There are affiliate links in here. I get a small commission if you purchase through them at no extra cost to you.
Winter in southern Utah is amazing. It’s my favorite time there, though I do also love fall in Utah. But this is about winter.
This post isn’t really things to do in Utah in winter, though I do briefly touch on that at the end, but it’s more of the logistics and “need to know” when it comes to visiting Utah in winter. Southern Utah specifically.
I’ve done posts about visit Arches, Canyonlands, and Zion in winter but never really just a general southern Utah in winter thing. So I figured it was about time.
If you’re planning to visit Utah national parks in winter, this post could be helpful. I’ve included information about other areas as well though because there is a lot not to miss, even in winter.
While I’ve given a lot of information here, a lot of things will just depend on the specific town or park and weather conditions can vary quite a bit by year so keep that in mind.
I would love to hear your southern Utah winter travel experiences if you’ve had any! How was it? Where did you go? What month/year?
Travel Services I Recommend:
AllTrails – This is my favorite hike tracking app.
America the Beautiful – The national park pass is essential.
Booking.com – This is great for finding and booking hotels.
Get Your Guide – I recommend Get Your Guide for booking tours.
National Park Obsessed – This is the best national park planner.
Skyscanner – Skyscanner is great for finding and booking flights.
Enterprise – This is my rental car recommendation.
See all my resources here.
Is southern Utah worth visiting in winter?
Trying to decide if you should visit Utah in winter? My answer is absolutely! It’s my favorite time to go and if you have the flexibility to go then, definitely do it.
Is southern Utah busy in winter?
Sometimes! I would say generally no, especially compared to summer. Weekdays will be slowest with weekends being a bit busier.
Holidays are the busiest time in Utah in winter. If that matters to you, avoid the Christmas/New Years week, Easter (especially in Moab, it’s Jeep Week), and spring break.
Southern Utah winter weather
It’s hard to find a general southern Utah winter weather report so I’m doing it by area: Moab, Blanding, Boulder, Escalante, Torrey, and St. George so there is something for east, central, and west as well as varying elevations.
And, of course, this is just for those towns. Outside of those and in the parks weather could be very different. Mountains will be cold and probably have snow.
I think for the most part though, you can expect 30s-50s during the day and single digits to 20s at night. I do know that Torrey can be pretty windy which doesn’t help.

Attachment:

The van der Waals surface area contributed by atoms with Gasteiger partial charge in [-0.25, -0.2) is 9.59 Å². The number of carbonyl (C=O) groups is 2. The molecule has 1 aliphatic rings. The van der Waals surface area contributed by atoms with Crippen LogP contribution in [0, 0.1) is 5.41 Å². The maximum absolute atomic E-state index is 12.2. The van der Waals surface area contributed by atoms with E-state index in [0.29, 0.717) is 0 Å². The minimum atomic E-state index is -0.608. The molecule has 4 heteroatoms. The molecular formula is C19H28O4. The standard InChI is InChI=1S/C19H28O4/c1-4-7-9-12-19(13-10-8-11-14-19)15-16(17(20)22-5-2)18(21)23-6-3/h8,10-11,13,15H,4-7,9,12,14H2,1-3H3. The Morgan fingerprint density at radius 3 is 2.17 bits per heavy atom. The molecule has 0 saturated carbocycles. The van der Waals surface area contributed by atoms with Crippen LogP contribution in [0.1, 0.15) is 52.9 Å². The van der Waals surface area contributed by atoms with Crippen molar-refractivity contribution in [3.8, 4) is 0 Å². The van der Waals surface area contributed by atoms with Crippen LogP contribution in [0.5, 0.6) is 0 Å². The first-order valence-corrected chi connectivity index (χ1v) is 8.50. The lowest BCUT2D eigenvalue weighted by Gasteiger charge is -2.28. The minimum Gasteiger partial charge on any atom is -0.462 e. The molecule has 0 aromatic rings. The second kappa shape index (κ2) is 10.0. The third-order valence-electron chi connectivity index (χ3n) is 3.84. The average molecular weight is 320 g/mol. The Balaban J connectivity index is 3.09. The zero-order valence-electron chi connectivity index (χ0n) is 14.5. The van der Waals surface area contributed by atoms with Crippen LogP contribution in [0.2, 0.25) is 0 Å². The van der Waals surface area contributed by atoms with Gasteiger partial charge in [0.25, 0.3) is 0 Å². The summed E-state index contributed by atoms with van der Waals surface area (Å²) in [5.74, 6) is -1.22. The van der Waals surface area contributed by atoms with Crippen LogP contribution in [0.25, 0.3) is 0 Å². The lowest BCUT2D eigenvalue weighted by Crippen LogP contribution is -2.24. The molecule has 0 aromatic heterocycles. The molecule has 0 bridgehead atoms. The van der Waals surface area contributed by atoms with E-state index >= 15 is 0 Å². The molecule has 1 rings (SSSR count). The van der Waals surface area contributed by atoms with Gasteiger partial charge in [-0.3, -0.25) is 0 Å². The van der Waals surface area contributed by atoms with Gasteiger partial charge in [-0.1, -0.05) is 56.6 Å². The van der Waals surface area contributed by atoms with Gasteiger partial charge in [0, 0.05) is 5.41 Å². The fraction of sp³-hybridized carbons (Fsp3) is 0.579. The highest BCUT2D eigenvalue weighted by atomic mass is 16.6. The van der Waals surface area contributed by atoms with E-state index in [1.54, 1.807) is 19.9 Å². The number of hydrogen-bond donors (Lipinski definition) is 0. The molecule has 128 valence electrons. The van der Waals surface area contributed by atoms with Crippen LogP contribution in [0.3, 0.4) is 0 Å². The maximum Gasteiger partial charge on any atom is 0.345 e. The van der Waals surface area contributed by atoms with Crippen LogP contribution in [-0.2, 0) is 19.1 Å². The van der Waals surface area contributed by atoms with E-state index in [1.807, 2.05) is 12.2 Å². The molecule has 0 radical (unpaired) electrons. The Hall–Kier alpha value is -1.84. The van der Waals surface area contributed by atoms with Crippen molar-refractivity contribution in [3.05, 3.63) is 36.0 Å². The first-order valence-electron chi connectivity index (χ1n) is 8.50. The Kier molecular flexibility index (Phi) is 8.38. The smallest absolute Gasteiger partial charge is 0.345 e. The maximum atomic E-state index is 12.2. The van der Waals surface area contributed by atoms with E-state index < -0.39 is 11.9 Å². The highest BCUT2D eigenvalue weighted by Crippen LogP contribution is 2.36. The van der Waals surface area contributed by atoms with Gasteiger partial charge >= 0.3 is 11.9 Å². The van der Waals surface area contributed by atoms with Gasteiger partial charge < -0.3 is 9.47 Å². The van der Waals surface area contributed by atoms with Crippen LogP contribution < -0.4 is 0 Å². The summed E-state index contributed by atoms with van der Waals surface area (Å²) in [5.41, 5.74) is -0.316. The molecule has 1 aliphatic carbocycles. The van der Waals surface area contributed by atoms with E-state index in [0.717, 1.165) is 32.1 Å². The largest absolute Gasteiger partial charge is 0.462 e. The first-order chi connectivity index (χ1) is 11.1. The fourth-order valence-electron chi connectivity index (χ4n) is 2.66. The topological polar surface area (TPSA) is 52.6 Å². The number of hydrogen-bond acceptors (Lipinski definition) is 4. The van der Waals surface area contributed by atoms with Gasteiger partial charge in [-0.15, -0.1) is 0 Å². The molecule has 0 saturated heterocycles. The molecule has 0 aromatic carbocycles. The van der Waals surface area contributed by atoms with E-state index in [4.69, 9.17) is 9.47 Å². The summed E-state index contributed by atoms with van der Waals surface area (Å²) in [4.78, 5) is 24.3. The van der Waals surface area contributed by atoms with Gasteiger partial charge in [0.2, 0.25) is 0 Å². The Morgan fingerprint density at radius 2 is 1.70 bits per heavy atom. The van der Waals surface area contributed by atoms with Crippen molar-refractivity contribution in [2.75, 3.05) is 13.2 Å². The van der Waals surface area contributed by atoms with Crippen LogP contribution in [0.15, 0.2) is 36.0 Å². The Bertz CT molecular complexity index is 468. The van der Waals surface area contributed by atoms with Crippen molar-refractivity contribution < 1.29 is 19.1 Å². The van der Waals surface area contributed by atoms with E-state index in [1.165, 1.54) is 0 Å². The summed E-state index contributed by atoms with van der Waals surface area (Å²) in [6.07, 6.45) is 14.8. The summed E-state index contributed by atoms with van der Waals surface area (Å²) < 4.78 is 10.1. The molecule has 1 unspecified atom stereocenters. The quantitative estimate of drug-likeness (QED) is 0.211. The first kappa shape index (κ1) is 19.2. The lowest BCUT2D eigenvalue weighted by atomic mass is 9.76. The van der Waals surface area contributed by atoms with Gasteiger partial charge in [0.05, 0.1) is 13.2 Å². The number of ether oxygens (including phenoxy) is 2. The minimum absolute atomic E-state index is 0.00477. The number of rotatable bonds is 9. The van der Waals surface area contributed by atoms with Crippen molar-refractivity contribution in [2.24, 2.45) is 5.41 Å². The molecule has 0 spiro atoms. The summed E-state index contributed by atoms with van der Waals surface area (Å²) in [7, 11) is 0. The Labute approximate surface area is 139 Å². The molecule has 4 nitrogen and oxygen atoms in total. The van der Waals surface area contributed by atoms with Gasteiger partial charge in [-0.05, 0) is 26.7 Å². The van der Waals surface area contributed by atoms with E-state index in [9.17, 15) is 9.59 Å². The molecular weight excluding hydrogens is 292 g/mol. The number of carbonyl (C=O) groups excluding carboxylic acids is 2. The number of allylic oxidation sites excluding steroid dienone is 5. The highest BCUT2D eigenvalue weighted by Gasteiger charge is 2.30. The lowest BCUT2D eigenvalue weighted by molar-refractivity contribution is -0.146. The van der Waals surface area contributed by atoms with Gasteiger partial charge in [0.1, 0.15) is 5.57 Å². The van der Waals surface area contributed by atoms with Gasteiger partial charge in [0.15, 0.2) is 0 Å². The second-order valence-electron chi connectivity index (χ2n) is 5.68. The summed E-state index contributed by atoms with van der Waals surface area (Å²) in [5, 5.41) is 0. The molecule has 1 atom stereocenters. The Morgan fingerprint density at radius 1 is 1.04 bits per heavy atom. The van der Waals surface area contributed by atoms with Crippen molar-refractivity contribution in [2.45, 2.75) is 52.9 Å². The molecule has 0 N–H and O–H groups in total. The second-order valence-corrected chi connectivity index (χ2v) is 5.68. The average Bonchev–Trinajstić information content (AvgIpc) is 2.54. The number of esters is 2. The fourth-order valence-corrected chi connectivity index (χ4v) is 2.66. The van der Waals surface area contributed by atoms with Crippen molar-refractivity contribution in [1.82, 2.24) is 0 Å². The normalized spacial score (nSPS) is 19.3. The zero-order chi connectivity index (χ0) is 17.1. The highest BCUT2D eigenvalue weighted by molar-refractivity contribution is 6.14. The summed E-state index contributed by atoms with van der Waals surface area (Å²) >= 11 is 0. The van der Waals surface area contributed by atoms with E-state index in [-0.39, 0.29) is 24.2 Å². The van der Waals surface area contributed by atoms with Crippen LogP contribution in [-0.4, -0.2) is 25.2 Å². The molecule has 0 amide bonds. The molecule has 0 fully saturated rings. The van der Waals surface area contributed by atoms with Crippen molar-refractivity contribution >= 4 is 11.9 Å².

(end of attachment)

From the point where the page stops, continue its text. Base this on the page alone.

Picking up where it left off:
The numbers below are based on Accuweather for each town in December 2022 and January/February 2023.
Southern Utah winter weather TLDR: it will most likely be in the 30s or 40s during the day but can go into the 20s or 50s. Nights can be anywhere from below zero to 40s depending on the area.
Southern Utah in December
Moab weather in December: Weather in Moab in December is so nice. We spent a week there in December 2021 and loved it. It typically has highs in the high 40s, low 50s and gets down to the 20s at night in the first twoish weeks.
Blanding in December: Blanding seems to pretty consistently be in the 40s during the day (occasionally in the 30s toward the end of the month) and anywhere from the teens to 30s at night.
Boulder in December: Boulder is similar to Torrey in highs, primarily the 30s with a few days in boith the 20s and 40s. I would expect lows to be single digits and below zero for the most part. Some nights are a little warmer though.
Escalante in December: Escalante in December istypically in the 30s with a few days in the 40s and nights hit tenns, single digits, and below zero.
The last two weeks have highs in the 30s and get town into the teens at night. It can get pretty chilly and does snow. Canyonlands may be cooler than Moab since it’s at higher elevation.
Torrey weather in December: Torrey is quite a bit colder. There may be some 40s in early December but expect 30s and 20s throughout the month for highs.
Lows are regularly in the single digits and actually below zero quite a bit. I probably wouldn’t camp in Capitol Reef in winter unless you’re used to camping in such low temperatures.